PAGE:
Changing jobs during a pandemic, just before Christmas, isn’t usually the best laid plan of mice and men. But for Jim Borland, Triangle’s Implementation Lead (Scotland), the opportunity to work at Triangle was too hard to resist…
“I saw the role of Implementation Lead as an opportunity to do something different and worthwhile, learn new skills and meet new people (albeit virtually), and help support others making big changes in their lives. That in turn would provide me with the motivation to look forward to each working day, instead of looking back with a degree of disappointment.”
When’s the best time to change jobs?
Just before Christmas probably isn’t an ideal time, especially in the midst of a pandemic. I expect a lot of people would be more inclined towards the status quo and not opening themselves up to any more potential risk, but that’s the time I happened to start working with the team behind the Outcomes Star.
Prior to this, I was in a stable, well-paid job that utilised my skills, with working hours and a flexibility around them that was good for the work / life balance. Nevertheless, everything was very much the same day after day. Looking back, the phrase ‘Ground hog Day’ springs to mind, as each day merged into one, and I was left at the end of it thinking, “What did I actually achieve?” Generally, the answer was “nothing” or “not a lot” and, whilst there was no pressure on me to do any more than I was, I found myself becoming really de-motivated and wanting to feel as if I was contributing more during my working day, rather than just being present. So, something needed to change.
Making that change
When I reflect on the past 40 odd years of my working life, a lot of career changes have happened around Christmas time. The opportunity to move to Triangle was no different in timing, so maybe it was fate telling me to move on and do something different. So that’s what I did!
It was fascinating to me when speaking to former colleagues before I left, that the most common statements said to me were – “I’m really sorry you’re leaving” and “I wish it were me”. I think that speaks volumes and if anything gave me some justification about my decision to move on.
I saw the role of Implementation Lead as an opportunity to do something different and worthwhile, learn new skills and meet new people (albeit virtually), and help support others making big changes in their lives. That in turn would provide me with the motivation to look forward to each working day, instead of looking back with a degree of disappointment.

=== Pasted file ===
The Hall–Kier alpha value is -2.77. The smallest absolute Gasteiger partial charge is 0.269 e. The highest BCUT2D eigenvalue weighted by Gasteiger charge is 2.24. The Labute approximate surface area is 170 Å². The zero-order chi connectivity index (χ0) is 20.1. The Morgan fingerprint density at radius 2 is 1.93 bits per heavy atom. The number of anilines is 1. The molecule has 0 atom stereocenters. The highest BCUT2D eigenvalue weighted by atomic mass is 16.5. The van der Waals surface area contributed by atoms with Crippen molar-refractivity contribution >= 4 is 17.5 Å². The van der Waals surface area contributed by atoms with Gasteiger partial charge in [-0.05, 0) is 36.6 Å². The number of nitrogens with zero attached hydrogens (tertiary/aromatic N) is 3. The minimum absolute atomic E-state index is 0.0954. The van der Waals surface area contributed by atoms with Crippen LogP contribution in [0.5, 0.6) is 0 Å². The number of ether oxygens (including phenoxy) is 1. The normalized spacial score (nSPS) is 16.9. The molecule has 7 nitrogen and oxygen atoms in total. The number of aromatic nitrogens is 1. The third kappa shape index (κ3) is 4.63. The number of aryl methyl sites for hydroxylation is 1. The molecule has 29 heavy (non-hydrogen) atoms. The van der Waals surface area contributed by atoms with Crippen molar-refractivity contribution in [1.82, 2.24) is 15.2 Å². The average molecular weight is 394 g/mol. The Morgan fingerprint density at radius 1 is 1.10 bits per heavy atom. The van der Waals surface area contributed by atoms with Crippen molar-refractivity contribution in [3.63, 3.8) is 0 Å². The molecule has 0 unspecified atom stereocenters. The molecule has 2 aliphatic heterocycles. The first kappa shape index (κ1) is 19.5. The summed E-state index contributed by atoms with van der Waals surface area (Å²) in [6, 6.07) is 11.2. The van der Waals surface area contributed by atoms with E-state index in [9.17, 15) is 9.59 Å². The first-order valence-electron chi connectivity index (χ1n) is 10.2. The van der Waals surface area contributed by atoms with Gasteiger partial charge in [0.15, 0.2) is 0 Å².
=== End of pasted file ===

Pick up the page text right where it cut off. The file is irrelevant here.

Working with Triangle
After I started, the first thing that struck me was how welcoming everyone was and how willing they were to spend time with me to explain about their roles and their experiences (good and challenging) and help me to settle in and feel part of the team. I know that’s generally part of any induction, but for me, this felt very genuine and not just a thing that had to be done. I’ve never worked anywhere else, where everyone from the Directors down to staff on the ground (and everyone in-between) took the time to talk to me and welcome me to my new role.
That meant a lot to me and again, it’s interesting speaking to the other new members of the Triangle team who have felt the same about their own onboarding experience; I think it’s something that everyone should take a great deal of pride in.
As for my role, so far, it’s everything I thought it would be. It’s busy and at times challenging as I get to grips with new working practices and processes, especially the IT whilst working remotely!
But perhaps the biggest difference to how you would normally start a new job, is that this introduction to Triangle, and all the other meetings I’ve had since I started, have taken place remotely. That, is in no way strange due to the circumstances we find ourselves in. However, it does give me the opportunity of meeting people away from the traditional formal ‘face to face’ settings within an office. With our current ways of working, I get to see people in their natural environment, without any ‘professional’ trappings around them.
For me, being able to look past the person to see the art on their wall, what their workspace looks like, what’s out of their window and being able to speak to them when they’re sitting on a couch or at the kitchen table surrounded by their children and partners, rather than across an office table, gives me more of flavour of the ‘real’ person. In my opinion, that can only lead to more honest and open relationships, which in turn enhances the whole of the work experience.
As a result, this ‘positive’ impact of the pandemic, in causing us to change from the traditional working methods, has hopefully been beneficial and given us a better understanding of each other, rather than just a work ‘image’ of a colleague.
So, as I finish looking back over my first few months in my new job, I can honestly say I’m glad I made the move. It’s been a good start and provides a solid base from which I can build on.